Another Pathetic Apology

Once again, I find myself composing a Great Books Monday post without quite having finished the readings from the previous week. Our move is this week, and I must beg readers’ continuing patience. This time around, Herodotus is the culprit. As I did last week, I’ll go ahead and post this week’s readings today and my observations on last week’s readings tomorrow.

  1. Robinson Crusoe by Daniel Defoe, Chapter XVIII-XX* (GGB Vol. 2, pp. 113-121)
  2. The Histories of Herodotus, Book VIII (GBWW Vol. 5, pp. 360-387)
  3. Plato’s Republic, Book I (GBWW Vol. 6, pp. 295-310)
  4. Federalist #43 (GBWW Vol. 40, pp. 139-144; Antifederalist responses are here)
  5. The Sand-Reckoner” by Archimedes (GBWW Vol. 10, pp. 520-526)
  6. Goethe’s Faust” by George Santayana (GGB Vol. 10, pp. 391-419; Ch. 4 of Three Philosophical Poets)

*The GGB set contains only 117 pages of excerpts from Robinson Crusoe. I plan to read the whole novel, but if you wish to stick with Adler, read the following excerpts from the linked chapters: Chapter XVIII: paragraph beginning “It now occurred to me . . .” to the end; Chapter XIX: paragraphs 1-6; Chapter XX: omit.

We bid farewell to Robinson Crusoe this week and are nearing the end of Herodotus’s Histories. I’ve made the readings a bit lighter than usual to increase the odds of my being able to post on time next Monday after the move . . .

Happy Independence Day to all the Americans out there!

About Dr. J

I am Professor of Humanities at Faulkner University, where I chair the Department of Humanities and direct online M.A. and Ph.D. programs based on the Great Books of Western Civilization. I am also Associate Editor of the Journal of Faith and the Academy and a member of the faculty at Liberty Classroom.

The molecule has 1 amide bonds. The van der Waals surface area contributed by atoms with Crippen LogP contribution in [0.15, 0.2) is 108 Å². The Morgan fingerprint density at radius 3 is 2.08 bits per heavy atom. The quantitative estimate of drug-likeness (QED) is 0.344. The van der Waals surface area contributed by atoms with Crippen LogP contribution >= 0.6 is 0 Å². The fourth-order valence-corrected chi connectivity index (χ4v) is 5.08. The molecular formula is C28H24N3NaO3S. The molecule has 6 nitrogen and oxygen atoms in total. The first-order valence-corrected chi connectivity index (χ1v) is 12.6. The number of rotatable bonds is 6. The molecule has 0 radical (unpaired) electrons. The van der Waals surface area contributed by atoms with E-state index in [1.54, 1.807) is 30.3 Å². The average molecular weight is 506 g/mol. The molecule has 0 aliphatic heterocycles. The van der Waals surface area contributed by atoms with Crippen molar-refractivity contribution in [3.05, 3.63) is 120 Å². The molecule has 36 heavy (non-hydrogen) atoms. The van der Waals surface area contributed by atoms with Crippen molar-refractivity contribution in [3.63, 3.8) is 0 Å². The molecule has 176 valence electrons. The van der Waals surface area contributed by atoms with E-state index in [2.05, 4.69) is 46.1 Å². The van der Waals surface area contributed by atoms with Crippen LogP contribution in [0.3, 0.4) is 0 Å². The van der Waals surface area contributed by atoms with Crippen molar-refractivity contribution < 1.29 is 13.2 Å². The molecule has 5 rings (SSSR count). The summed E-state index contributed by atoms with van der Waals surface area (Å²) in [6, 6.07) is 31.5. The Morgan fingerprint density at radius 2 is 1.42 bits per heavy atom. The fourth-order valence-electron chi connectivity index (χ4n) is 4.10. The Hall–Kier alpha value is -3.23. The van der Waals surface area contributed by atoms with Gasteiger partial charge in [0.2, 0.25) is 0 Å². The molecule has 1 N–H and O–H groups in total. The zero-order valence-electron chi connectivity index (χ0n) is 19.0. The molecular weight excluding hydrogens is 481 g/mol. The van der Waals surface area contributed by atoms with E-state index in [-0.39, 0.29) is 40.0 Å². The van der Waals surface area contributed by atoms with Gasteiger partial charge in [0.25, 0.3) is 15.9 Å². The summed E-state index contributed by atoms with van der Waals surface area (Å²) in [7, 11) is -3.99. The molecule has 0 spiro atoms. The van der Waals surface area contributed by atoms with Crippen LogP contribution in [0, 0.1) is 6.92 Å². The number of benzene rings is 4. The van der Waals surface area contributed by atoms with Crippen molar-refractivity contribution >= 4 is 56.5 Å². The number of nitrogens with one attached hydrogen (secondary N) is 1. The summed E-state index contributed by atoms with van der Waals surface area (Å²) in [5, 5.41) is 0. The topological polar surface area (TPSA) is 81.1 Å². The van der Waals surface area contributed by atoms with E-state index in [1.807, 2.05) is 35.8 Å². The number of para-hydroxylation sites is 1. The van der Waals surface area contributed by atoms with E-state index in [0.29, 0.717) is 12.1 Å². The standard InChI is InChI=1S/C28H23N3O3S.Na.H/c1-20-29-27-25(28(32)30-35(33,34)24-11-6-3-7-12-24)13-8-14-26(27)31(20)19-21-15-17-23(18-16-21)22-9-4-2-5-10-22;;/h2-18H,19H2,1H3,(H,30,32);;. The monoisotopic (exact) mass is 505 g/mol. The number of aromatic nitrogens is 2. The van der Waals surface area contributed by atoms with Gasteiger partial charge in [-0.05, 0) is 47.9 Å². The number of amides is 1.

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1 Response to Another Pathetic Apology

  1. Jane says:

    The last time I posted was back in November, about Week 24’s readings. Then I began feeling bogged down by all the Herodotus and the Federalist Papers (and holiday festivities ate up extra time). I began listening to an audio version of Herodotus while crocheting, which made it less tedious. But to regain and sustain momentum going forward, I’m going to pass over the works I find tedious sooner and sprinkle in other selections that feel more topical. Right now, for example, samplings of Rousseau and Hobbes might help illuminate some of the issues we are facing on the political front.

    About “The Rocking Horse Winner.” I had read it more than once in the past, and this time listened to an audio reading. It made me think of and then listen to “The Lottery,” another one of the greats in creepy literature. Afterward I felt so much more admiring of Lawrence’s work in comparison, and appreciative of the depth of pathos in that little boy’s story; just one of so many wounded souls trying forever to win the love of his distant (disturbed, distracted, abusive, fill in the blank) parent whose love he forever tries to secure.

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